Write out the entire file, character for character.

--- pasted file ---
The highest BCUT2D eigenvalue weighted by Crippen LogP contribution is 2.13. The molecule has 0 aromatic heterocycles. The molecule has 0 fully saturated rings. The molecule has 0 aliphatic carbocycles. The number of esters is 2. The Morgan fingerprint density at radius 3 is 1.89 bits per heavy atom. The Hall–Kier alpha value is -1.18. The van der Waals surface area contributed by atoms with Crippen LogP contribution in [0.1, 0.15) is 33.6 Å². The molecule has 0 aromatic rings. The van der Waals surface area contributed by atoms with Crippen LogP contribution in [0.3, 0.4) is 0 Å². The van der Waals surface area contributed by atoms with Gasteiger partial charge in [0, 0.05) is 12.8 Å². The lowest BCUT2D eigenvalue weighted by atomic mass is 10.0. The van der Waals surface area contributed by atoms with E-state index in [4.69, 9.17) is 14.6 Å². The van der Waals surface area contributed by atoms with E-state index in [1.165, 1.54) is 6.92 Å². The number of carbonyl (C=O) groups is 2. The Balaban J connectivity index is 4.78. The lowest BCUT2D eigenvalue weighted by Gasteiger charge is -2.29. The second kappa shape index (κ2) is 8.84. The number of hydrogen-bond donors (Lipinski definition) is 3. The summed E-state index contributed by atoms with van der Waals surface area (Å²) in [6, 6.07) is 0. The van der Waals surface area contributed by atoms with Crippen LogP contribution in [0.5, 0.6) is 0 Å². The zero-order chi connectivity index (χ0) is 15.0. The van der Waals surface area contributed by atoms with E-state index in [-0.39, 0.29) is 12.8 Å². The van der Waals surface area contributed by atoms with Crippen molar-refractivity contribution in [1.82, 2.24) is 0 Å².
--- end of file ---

The highest BCUT2D eigenvalue weighted by Crippen LogP contribution is 2.13. The molecule has 0 aromatic heterocycles. The molecule has 0 fully saturated rings. The molecule has 0 aliphatic carbocycles. The number of esters is 2. The Morgan fingerprint density at radius 3 is 1.89 bits per heavy atom. The Hall–Kier alpha value is -1.18. The van der Waals surface area contributed by atoms with Crippen LogP contribution in [0.1, 0.15) is 33.6 Å². The molecule has 0 aromatic rings. The van der Waals surface area contributed by atoms with Crippen LogP contribution in [0.3, 0.4) is 0 Å². The van der Waals surface area contributed by atoms with Gasteiger partial charge in [0, 0.05) is 12.8 Å². The lowest BCUT2D eigenvalue weighted by atomic mass is 10.0. The van der Waals surface area contributed by atoms with E-state index in [4.69, 9.17) is 14.6 Å². The van der Waals surface area contributed by atoms with E-state index in [1.165, 1.54) is 6.92 Å². The number of carbonyl (C=O) groups is 2. The Balaban J connectivity index is 4.78. The lowest BCUT2D eigenvalue weighted by Gasteiger charge is -2.29. The second kappa shape index (κ2) is 8.84. The number of hydrogen-bond donors (Lipinski definition) is 3. The summed E-state index contributed by atoms with van der Waals surface area (Å²) in [6, 6.07) is 0. The van der Waals surface area contributed by atoms with Crippen LogP contribution in [0.5, 0.6) is 0 Å². The zero-order chi connectivity index (χ0) is 15.0. The van der Waals surface area contributed by atoms with E-state index in [-0.39, 0.29) is 12.8 Å². The van der Waals surface area contributed by atoms with Crippen molar-refractivity contribution in [1.82, 2.24) is 0 Å².